That was not a self driving car on the streets of Lagos

There has been a video of a supposed self driving car in Lagos. The first time I saw the video, a close look told me that the chances of that being an autonomous driving vehicle was next to zero. Why? It will be my pleasure to tell you.

The tell-tale signs of rigged self-driving cars are absent: there is usually a rack of cameras and sensors on the roof, and sometimes also on the bonnet and the boot. Because most autonomous vehicles are still in test phase, those sensors and cameras are not built in. Regular cars are modified and rigged with them. This particular “self-driving”car did not have any such rack.

This is a picture of the Lagos car:
techplus2016 Self driving car in Lagos

This is a picture of what a rigged self driving car looks like (notice the rack on the roof):
Google self-driving car

Here is another from Uber (again, see the rack on the car?):
uber self-driving volvo-xc90

That Lagos car is a 2012 Toyota Corolla. Please. For a model that old to be capable of self-driving ability, it needs to be fitted with sensors and cameras. As said before, it has none of those.

Next, who is TechPlus in the self-driving world? We know Uber, Google, Baidu, NuTonomy, and others with autonomous driving technologies. But TechPlus? Who were they? Does anyone have any info on them?

Yes; I do. TechPlus is a tech conference that has been holding in Nigeria since 2015. Do you see “#TechPlus2016”, the URL, and the MTN logo on that car? Aha! Billed as “Nigeria’s largest tech event”, the organisers of the conference clearly used this car as a publicity stunt for the event. MTN were sponsors of the conference.

An Old Stunt From 2016

Lastly, that video that everyone is flipping over is two years old. Here is the official video as published by MTN, who were official sponsors of TechPlus2016, and it was published in 2016 too:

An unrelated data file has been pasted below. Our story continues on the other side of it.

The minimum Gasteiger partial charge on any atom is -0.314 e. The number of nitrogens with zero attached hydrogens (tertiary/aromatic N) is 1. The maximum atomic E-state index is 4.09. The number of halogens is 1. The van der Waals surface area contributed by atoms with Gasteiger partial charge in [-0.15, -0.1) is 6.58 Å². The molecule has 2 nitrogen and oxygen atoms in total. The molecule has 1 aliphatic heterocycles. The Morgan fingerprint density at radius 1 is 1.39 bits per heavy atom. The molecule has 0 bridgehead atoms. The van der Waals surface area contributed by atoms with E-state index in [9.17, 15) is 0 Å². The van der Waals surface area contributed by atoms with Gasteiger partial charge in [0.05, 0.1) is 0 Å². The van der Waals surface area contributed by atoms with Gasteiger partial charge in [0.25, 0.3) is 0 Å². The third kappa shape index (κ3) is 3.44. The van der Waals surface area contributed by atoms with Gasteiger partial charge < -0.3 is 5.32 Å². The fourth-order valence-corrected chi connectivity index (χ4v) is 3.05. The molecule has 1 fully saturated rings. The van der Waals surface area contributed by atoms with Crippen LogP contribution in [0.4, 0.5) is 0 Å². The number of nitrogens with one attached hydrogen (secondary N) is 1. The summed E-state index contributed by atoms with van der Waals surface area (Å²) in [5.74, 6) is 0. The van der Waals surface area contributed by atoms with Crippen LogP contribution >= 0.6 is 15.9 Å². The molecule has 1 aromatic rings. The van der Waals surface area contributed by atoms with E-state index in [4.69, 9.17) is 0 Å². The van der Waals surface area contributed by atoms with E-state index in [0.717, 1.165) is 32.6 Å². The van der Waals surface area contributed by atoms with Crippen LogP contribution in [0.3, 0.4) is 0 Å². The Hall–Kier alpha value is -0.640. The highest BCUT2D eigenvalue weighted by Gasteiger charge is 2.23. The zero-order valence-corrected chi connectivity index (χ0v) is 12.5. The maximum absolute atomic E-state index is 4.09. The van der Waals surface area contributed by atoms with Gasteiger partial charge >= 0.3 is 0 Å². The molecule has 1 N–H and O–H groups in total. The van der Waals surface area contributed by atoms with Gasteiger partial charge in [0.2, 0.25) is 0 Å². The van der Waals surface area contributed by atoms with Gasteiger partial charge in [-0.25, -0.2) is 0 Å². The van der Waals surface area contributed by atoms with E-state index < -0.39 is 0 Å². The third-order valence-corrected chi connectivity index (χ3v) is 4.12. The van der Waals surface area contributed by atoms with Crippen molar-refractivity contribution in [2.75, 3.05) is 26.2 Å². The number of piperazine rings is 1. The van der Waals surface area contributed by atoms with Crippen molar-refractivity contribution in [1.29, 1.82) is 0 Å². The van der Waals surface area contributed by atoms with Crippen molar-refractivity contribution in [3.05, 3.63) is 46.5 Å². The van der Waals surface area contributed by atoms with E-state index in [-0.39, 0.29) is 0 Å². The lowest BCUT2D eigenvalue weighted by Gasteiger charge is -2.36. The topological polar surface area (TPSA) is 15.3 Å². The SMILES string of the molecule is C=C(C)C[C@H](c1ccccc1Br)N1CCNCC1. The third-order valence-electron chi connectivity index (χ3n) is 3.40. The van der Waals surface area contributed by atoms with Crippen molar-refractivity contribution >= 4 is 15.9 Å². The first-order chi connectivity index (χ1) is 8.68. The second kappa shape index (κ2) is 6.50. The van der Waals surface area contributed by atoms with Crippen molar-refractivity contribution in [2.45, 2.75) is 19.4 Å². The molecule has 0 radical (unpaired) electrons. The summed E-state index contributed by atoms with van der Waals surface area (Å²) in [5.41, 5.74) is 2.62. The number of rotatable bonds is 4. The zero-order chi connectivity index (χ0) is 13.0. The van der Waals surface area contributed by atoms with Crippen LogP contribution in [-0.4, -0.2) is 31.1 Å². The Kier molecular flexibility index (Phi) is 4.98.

No; that car people have been hyping was not a self-driving vehicle. At best, it was controlled remotely – you know like your child’s remote-controlled car or a drone. Even less flattering, as pointed out by Saheed Adepoju, it could be that the driver was disguised dressed up as the car seat.

Surely, if it was a real self driving car, it would have been demonstrated at the TechPlus 2016 event itself. What better way to hype the conference as the best thing to happen to Nigeria’s tech ecosystem than a real autonomous driving vehicle? But it wasn’t.

As a publicity stunt for TechPlus 2016, I am not sure how successful it was, if the buzz around the car is just catching on in 2018, two years after the conference it was used for. We also need to keep enlightening people. I kept waiting for someone – one person – to say that this does not look like a self-driving vehicle.

It looks like I have to be that person, so here goes: That was not a self driving car on the streets of Lagos. It was a nice publicity stunt that didn’t quite catch on at the time it was needed.

When Will We See A Real Self driving Car In Lagos?

I have no idea, but a good guess is, whenever the companies behind the technology think that it will make business sense to spend that kind of money in Lagos and get good returns. Many cities around the world that have more advanced technology and infrastructure, in addition to greater economic prospects, have not seen autonomous vehicles yet.

Except an organisation with really big muscles is looking to pull a publicity stunt with a real autonomous car, or until one of Nigeria’s billionaires imports a Tesla, it may take a while. Calm down, everybody.

Award-winning Content creator, Digital marketing consultant, Trainer, Conference speaker, and Nigeria's pioneer and foremost mobile phone reviewer. Legend.

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